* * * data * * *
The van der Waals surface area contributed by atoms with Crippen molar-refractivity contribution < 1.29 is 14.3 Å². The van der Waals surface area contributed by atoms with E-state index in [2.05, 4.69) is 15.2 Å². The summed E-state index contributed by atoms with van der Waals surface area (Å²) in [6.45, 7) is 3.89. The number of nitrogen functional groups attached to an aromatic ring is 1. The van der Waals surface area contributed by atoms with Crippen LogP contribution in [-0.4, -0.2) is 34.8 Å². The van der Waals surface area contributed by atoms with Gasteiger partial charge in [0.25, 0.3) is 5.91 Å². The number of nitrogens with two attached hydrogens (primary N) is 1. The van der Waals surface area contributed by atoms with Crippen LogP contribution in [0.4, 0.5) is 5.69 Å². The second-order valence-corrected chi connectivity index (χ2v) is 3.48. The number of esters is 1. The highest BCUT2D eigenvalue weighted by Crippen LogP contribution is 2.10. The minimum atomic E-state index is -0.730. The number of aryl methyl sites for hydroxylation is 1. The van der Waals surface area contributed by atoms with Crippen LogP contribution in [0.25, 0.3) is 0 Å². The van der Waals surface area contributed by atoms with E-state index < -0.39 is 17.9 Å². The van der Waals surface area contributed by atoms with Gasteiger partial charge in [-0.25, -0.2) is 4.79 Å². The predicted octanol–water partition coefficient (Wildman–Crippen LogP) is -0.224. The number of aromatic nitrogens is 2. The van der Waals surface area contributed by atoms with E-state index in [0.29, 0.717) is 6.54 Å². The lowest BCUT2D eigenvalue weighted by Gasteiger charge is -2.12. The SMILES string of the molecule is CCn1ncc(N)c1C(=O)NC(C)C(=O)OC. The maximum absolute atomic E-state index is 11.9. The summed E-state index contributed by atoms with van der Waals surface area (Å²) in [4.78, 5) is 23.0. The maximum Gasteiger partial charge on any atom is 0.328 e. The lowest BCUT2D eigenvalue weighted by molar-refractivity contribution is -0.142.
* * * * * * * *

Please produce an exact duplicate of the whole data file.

The van der Waals surface area contributed by atoms with Crippen molar-refractivity contribution < 1.29 is 14.3 Å². The van der Waals surface area contributed by atoms with E-state index in [2.05, 4.69) is 15.2 Å². The summed E-state index contributed by atoms with van der Waals surface area (Å²) in [6.45, 7) is 3.89. The number of nitrogen functional groups attached to an aromatic ring is 1. The van der Waals surface area contributed by atoms with Crippen LogP contribution in [-0.4, -0.2) is 34.8 Å². The van der Waals surface area contributed by atoms with Gasteiger partial charge in [0.25, 0.3) is 5.91 Å². The number of nitrogens with two attached hydrogens (primary N) is 1. The van der Waals surface area contributed by atoms with Crippen LogP contribution in [0.4, 0.5) is 5.69 Å². The second-order valence-corrected chi connectivity index (χ2v) is 3.48. The number of esters is 1. The highest BCUT2D eigenvalue weighted by Crippen LogP contribution is 2.10. The minimum atomic E-state index is -0.730. The number of aryl methyl sites for hydroxylation is 1. The van der Waals surface area contributed by atoms with Crippen LogP contribution in [0.25, 0.3) is 0 Å². The van der Waals surface area contributed by atoms with E-state index < -0.39 is 17.9 Å². The van der Waals surface area contributed by atoms with Gasteiger partial charge in [-0.25, -0.2) is 4.79 Å². The predicted octanol–water partition coefficient (Wildman–Crippen LogP) is -0.224. The number of aromatic nitrogens is 2. The van der Waals surface area contributed by atoms with E-state index in [0.29, 0.717) is 6.54 Å². The lowest BCUT2D eigenvalue weighted by Gasteiger charge is -2.12. The SMILES string of the molecule is CCn1ncc(N)c1C(=O)NC(C)C(=O)OC. The maximum absolute atomic E-state index is 11.9. The summed E-state index contributed by atoms with van der Waals surface area (Å²) in [4.78, 5) is 23.0. The maximum Gasteiger partial charge on any atom is 0.328 e. The lowest BCUT2D eigenvalue weighted by molar-refractivity contribution is -0.142.